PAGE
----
What you need when the power goes out.


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Why does the power go out?

There are many reasons why the power goes out. Electricity can be knocked out by just about any natural event, lightning, storms, tornados, hurricanes, floods, fires, earthquakes, snow, ice, the list is virtually endless and wherever you live, one or more of these probably effect you.

You are more likely to be affected by natural disasters if your power lines are above ground. Trees seem to be attracted to them and often fall onto power lines. Ice can build up on them causing them to snap under the weight, or ice on the trees can cause them to fall on the power lines. This is particularly bad because that means it is cold outside and even people with gas heat need electricity to run the fan that circulates air. In the summer, lightning storms may be common in your area. lightning strikes or high winds often knock down trees onto the power lines. If there is a bad storm, it may take a while before they get to your area. Where I live (Maryland, outside of DC) every summer there is at least one storm that knocks out power to an unlucky few for a day or more.

There are also man-made reason the power goes out, someone could hit a utility pole, a Mylar balloon could short out a transformer (don't laugh, I've seen it happen), or the power company could just not have enough during peak demand. When the power company doesn't have enough electricity to go around, you either get 'brownouts' where they lower the voltage to everyone or rolling blackouts where the power company intentionally cuts power to different neighborhoods, generally for short periods of time to spread the pain. Usually peak demand happens in the summer between noon and eight PM when everyone has their AC running, but this winter (2000/2001) California has been having problems getting enough electricity on winter nights.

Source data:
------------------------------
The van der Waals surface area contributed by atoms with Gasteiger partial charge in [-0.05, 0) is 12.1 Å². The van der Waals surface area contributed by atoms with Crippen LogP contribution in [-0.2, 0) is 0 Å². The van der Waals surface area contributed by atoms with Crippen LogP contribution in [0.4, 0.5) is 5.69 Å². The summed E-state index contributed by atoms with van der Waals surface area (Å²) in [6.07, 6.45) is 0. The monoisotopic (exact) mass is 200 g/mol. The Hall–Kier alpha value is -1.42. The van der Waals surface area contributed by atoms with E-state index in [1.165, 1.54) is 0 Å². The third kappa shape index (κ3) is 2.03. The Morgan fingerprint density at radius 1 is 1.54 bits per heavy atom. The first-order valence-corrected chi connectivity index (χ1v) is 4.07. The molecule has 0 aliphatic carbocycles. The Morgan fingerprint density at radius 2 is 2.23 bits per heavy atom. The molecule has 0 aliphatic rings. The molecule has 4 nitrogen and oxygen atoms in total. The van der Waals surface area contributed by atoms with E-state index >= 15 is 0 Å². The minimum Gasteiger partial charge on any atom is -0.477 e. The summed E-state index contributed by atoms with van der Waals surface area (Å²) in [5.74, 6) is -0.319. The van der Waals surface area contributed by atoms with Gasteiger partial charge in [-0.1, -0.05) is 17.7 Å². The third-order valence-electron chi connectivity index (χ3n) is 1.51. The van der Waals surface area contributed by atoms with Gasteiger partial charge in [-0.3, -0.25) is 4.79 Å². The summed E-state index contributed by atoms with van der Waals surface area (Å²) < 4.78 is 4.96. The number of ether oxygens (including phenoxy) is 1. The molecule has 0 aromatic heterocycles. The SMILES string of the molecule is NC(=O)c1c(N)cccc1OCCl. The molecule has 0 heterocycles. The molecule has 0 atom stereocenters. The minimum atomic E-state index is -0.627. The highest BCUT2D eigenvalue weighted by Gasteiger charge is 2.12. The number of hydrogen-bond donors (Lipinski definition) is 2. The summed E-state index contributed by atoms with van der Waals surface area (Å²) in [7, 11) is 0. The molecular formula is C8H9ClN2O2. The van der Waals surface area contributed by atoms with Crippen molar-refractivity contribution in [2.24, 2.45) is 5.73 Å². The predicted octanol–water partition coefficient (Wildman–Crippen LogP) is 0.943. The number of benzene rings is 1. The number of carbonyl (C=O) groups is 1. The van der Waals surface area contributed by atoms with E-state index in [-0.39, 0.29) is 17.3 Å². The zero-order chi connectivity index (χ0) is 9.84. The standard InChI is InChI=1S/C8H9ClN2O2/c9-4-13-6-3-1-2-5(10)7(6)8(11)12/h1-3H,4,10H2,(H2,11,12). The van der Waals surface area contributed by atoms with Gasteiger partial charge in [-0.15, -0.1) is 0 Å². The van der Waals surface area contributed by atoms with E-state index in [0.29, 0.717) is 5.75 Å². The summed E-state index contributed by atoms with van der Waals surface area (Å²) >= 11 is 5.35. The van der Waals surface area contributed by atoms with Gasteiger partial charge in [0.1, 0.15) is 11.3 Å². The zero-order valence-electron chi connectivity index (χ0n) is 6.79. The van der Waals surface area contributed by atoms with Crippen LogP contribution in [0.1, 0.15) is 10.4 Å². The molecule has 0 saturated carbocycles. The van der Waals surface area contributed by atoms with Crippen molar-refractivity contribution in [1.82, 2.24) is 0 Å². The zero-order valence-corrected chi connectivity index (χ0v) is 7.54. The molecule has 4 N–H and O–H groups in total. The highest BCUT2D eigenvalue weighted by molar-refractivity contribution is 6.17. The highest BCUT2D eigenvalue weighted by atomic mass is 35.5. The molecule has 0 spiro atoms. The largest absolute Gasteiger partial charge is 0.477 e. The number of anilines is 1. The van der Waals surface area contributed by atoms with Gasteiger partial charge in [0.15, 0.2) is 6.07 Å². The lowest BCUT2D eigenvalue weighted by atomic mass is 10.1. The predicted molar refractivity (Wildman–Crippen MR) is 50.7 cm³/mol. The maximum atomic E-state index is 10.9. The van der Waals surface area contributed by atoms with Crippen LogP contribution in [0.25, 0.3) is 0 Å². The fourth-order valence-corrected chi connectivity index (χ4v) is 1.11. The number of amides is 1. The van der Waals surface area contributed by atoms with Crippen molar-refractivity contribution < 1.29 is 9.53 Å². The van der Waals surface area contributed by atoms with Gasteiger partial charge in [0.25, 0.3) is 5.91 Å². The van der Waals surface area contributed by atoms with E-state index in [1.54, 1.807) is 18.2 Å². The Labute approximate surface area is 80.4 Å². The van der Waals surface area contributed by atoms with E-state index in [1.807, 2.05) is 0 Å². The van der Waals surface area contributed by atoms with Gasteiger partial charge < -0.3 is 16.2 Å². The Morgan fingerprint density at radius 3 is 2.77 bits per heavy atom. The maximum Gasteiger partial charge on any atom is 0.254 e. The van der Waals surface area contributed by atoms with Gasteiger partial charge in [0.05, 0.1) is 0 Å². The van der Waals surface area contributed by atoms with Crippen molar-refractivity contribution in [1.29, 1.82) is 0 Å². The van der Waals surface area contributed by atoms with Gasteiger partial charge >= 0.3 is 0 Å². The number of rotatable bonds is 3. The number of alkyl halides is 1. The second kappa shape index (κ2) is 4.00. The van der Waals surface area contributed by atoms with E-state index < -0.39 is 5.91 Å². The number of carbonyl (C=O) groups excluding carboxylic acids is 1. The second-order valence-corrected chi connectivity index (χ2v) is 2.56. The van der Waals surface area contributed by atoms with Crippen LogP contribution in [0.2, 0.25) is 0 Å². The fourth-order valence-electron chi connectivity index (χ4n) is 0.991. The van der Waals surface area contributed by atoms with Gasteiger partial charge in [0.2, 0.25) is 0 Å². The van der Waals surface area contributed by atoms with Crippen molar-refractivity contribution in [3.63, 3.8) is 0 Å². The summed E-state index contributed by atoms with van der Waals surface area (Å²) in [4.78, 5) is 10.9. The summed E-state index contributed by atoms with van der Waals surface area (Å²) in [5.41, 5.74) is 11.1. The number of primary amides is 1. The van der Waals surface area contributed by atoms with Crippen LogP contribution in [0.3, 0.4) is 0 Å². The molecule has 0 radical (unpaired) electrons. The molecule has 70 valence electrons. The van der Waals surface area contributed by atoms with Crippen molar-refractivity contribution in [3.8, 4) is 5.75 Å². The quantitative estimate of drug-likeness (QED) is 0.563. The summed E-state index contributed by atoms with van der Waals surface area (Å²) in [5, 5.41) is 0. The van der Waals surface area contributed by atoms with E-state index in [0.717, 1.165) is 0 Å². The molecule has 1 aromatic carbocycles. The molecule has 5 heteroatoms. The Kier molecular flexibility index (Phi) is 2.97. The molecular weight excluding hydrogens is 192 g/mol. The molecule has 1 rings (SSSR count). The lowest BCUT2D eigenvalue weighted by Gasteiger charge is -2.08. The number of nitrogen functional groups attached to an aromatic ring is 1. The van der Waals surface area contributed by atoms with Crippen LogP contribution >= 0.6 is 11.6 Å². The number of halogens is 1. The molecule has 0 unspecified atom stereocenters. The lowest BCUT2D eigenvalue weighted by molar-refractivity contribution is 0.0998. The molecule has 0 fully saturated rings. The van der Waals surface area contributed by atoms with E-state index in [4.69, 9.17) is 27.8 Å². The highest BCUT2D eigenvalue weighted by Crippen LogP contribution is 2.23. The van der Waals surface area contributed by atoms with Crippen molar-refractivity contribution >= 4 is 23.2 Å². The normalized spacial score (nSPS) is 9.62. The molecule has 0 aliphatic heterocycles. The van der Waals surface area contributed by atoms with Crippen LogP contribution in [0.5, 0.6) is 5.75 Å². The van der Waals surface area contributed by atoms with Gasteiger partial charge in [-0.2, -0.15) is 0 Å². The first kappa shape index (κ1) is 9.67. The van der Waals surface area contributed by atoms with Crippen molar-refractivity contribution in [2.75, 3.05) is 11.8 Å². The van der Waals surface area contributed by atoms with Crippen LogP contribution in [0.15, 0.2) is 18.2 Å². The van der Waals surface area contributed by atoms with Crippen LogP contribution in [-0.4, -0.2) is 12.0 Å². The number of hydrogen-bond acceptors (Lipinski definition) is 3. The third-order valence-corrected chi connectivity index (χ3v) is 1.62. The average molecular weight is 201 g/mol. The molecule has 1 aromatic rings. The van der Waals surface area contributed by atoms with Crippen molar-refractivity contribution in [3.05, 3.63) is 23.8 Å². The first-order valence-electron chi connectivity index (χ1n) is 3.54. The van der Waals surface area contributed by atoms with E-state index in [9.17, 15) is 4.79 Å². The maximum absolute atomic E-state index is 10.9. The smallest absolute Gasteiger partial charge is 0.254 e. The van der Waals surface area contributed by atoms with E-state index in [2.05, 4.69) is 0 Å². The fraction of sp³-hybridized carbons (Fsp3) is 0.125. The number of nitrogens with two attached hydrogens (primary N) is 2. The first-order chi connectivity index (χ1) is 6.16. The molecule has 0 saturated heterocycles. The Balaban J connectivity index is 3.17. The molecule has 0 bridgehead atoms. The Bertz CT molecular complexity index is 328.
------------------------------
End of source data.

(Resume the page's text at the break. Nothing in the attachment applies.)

Electricity demand has been steadily increasing and the number of power plants hasn't kept up. This isn't likely to change in the next few years, so brownouts and blackouts are likely to become more prevalent. They primarily effect the east coast and the west coast, where the population is heaviest.

The good news is that America's power grid is very reliable. About 99%. That sounds good, and it is, but since there are 8760 hours in a typical year, if the power is out 1% of the time that is 87 hours without power! More than Three Days! Hopefully that won't come all at once. Of course, most years you will have even better reliability than that, I generally loose power for 8 to 10 hours a year and usually during the summer, but I try to stay prepared for 2 or 3 days without power.

Know the enemy

Critical to preparation is determining the most likely time of the year power will go out, how long it will stay out, and what the cause might be. Start with your own experience, if you haven't lived where you do long, ask some neighbors. Keep in mind that different parts of the same city may have different rates of failure. Finally, think about where you live and what kinds of power failures are likely. If you live in the southeast, hurricanes and thunderstorms are common, in the north, particularly the plains and New England, Snow storms will be a problem. In California, you have to take earthquakes into account.

Winter power failures cause particular hardship because you won't have heat. If you live in an area that doesn't get much snow or ice, keep in mind that if the power goes out, the roads might not be in any condition for you to drive on, even the power company may have trouble getting to where the problem is.

Earthquake prone areas require special care. In the event of a quake, you don't want to go lighting candles until you are sure there are no gas leaks in the area.

Frequency of power failures

The frequency of power failures impacts your planning. If the power goes out for an hour or so once or twice a year, you don't need much more than a couple of flashlights. If however, it goes out once a month for half the day, you may want to go all the way and get a generator. Only you can decide your tolerance for these interruptions. Since most of the supplies I recommend are inexpensive, I think it is better to be safe than sorry. Also, you don't have to get it all at once, you can build up your supply over several months.

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